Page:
Note: I realize that this article may in some ways be preaching to the choir, however, I want to point out that my intention is not so much to convince people to become feminists as it is to get the conversation started. I’m hoping that this post and any discussions will be discussed outside of feminist circles.
Until recently, and hate to admit, that I have been reluctant to identify myself as a feminist. As much as my values are, and have been, in line with feminist values there was always something that bothered me about the word. I felt that it was limiting to use a title that represents women’s issues, seeming to leave out all of the other gender-related issues that are important to me. And I also believe that, subconsciously, I wanted a new word without all the stigma attached to it. One of the main reasons I was able to sort this out, and realize the importance of fully identifying as a feminist, was because I read Jessica Valenti’s “Full Frontal Feminism.”
The critics are spot on: if there’s one book every young woman should read, it’s this one. She lays out many of the core and current issues that the feminist movement is facing in an extremely readable and conversational style. What really stood out was her point about how many young women are hesitant to call themselves feminists. I agree with her observation that the older generation is somewhat disconnected with younger women and that this is an essential gap to close. Valenti addresses this head on with the first chapter being “Your a hardcore feminist, I swear,” and does a much better job than I can about explaining why!
Once specific passage that made me rethink a feminist identity was this:
“For some reason, feminism is seen as super anti: anti-men, anti-sex, anti-sexism, anti-everything. And while some of those antis aren’t bad things, it’s not exactly exciting to get involved in something that’s seen as so consistently negative.The good news is, feminism isn’t all about antis. It’s progressive and—as cheesy as this sounds—it’s about making your life better. As different as we all are, there’s one thing most young women have in common: We’re all brought up to feel like there’s something wrong with us. We’re too fat. We’re dumb. We’re too smart. We’re not ladylike enough—stop cursing, chewing with your mouth open, speaking your mind. We’re too slutty. We’re not slutty enough.
You’re not too fat. You’re not too loud. You’re not too smart. You’re not unladylike. There is nothing wrong with you.” (pg.6)
On the surface, is does sometimes seem like feminism is focused on the negatives, and that is one thing that did initially turn me away from it. Reading this passage made me realize that many of the topics that appear negative – like pointing out how we are brought up to see only our flaws – made me realize that a lot of my self-criticism was really based around societies criticism of women. The more I think about this, the more I am aware of how much more comfortable I feel with myself, the amazing conversations I’ve have, how much more involved I’ve become and especially how I can happily live outside of strict guidelines set for women to live by – because of feminism.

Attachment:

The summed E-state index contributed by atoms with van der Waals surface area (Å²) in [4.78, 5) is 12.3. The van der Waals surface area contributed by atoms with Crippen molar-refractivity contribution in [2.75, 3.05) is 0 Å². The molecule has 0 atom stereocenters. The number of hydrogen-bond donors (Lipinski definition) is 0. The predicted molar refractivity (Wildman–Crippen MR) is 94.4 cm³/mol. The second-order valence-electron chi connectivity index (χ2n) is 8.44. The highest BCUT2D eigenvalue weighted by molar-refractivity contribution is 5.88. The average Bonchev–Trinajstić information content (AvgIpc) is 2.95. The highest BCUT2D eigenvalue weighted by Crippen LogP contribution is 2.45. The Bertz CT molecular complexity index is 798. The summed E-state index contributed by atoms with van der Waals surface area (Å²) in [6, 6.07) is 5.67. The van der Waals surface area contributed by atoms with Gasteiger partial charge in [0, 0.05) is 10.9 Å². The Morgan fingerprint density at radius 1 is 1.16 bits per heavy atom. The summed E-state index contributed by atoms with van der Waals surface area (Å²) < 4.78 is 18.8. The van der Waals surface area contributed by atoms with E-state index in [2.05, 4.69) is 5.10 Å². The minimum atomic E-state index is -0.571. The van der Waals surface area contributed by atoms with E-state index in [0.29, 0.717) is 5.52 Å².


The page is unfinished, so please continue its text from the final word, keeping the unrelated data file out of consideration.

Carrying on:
One realization I had after reading the book is that identifying as a feminist does not determine your full identity, it only adds to the one you already have. For example, I don’t feel the need for an all-encompassing label, like humanist, anymore; being a feminist does not exclude other gender-sex-race related issues. I can at the same time be an anti-heteronormativist, youth worker, advocate for healthy masculinity (aka men have detrimental stereotypes too), pro-bikelife party-nerd 😉
Most importantly though, I identify as a feminist because I see how important it is to stand behind what I believe in. Even though the stereotypes bother me, the more I advocate it as a part of my identity, the more people will have a broader view of what a feminist is like. Obviously taking action is important, but so is a willingness to take on the identity. The feminist movement is not something we need to conform to, but instead we need to customize it and push it forward. Besides all that, feminism is in style, and it will change your life for the better.
My point is that we should break down stereotypes that prevent people from identifying with something that they value. Because we are not typically taught about the modern feminist movement, there is a general lack of awareness about what it means today. All the more reason to start conversation about it means to you, like I said before, outside of feminist circles.
If anyone wants to borrow a copy, just message me firstname.lastname@example.org!
How do you identify yourself in relation to the women’s right movement? Have you ever felt uncomfortable identifying as a feminist? Are there people close to you that hold negative stereotypes about feminism? Do you know men who openly identify as feminists? Why do you think it’s important to talk about feminist identity?